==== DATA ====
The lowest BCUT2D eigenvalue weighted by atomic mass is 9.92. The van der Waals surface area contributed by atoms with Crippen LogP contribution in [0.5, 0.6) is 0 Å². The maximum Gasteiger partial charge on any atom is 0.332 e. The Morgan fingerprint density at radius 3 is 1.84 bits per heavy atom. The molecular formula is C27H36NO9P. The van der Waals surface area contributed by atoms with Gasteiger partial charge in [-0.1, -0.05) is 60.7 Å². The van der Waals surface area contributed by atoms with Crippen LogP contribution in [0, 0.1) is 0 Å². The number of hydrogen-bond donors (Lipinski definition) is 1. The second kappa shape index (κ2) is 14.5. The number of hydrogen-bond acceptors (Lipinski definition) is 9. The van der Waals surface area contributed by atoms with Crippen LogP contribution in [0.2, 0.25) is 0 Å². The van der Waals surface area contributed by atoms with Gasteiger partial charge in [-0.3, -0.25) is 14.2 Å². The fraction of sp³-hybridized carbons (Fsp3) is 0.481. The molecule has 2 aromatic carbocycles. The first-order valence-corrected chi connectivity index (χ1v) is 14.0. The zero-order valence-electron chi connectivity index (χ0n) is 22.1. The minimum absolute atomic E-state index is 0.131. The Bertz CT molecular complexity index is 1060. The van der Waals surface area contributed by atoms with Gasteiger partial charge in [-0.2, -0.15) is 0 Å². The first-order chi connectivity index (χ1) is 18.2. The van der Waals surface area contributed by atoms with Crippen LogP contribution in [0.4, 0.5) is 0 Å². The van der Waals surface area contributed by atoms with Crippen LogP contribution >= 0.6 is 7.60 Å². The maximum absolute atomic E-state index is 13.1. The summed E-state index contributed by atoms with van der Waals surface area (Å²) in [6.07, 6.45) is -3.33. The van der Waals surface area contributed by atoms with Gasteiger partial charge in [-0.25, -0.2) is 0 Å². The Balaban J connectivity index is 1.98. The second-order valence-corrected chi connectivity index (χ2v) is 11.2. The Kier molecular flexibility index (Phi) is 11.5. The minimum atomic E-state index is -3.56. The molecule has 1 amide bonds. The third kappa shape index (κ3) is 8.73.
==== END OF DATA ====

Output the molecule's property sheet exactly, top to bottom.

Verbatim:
The lowest BCUT2D eigenvalue weighted by atomic mass is 9.92. The van der Waals surface area contributed by atoms with Crippen LogP contribution in [0.5, 0.6) is 0 Å². The maximum Gasteiger partial charge on any atom is 0.332 e. The Morgan fingerprint density at radius 3 is 1.84 bits per heavy atom. The molecular formula is C27H36NO9P. The van der Waals surface area contributed by atoms with Gasteiger partial charge in [-0.1, -0.05) is 60.7 Å². The van der Waals surface area contributed by atoms with Crippen LogP contribution in [0, 0.1) is 0 Å². The number of hydrogen-bond donors (Lipinski definition) is 1. The second kappa shape index (κ2) is 14.5. The number of hydrogen-bond acceptors (Lipinski definition) is 9. The van der Waals surface area contributed by atoms with Crippen LogP contribution in [0.2, 0.25) is 0 Å². The van der Waals surface area contributed by atoms with Gasteiger partial charge in [-0.3, -0.25) is 14.2 Å². The fraction of sp³-hybridized carbons (Fsp3) is 0.481. The molecule has 2 aromatic carbocycles. The first-order valence-corrected chi connectivity index (χ1v) is 14.0. The zero-order valence-electron chi connectivity index (χ0n) is 22.1. The minimum absolute atomic E-state index is 0.131. The Bertz CT molecular complexity index is 1060. The van der Waals surface area contributed by atoms with Gasteiger partial charge in [-0.2, -0.15) is 0 Å². The first-order chi connectivity index (χ1) is 18.2. The van der Waals surface area contributed by atoms with Crippen LogP contribution in [0.4, 0.5) is 0 Å². The van der Waals surface area contributed by atoms with Crippen LogP contribution >= 0.6 is 7.60 Å². The maximum absolute atomic E-state index is 13.1. The summed E-state index contributed by atoms with van der Waals surface area (Å²) in [6.07, 6.45) is -3.33. The van der Waals surface area contributed by atoms with Gasteiger partial charge in [-0.25, -0.2) is 0 Å². The Balaban J connectivity index is 1.98. The second-order valence-corrected chi connectivity index (χ2v) is 11.2. The Kier molecular flexibility index (Phi) is 11.5. The minimum atomic E-state index is -3.56. The molecule has 1 amide bonds. The third kappa shape index (κ3) is 8.73.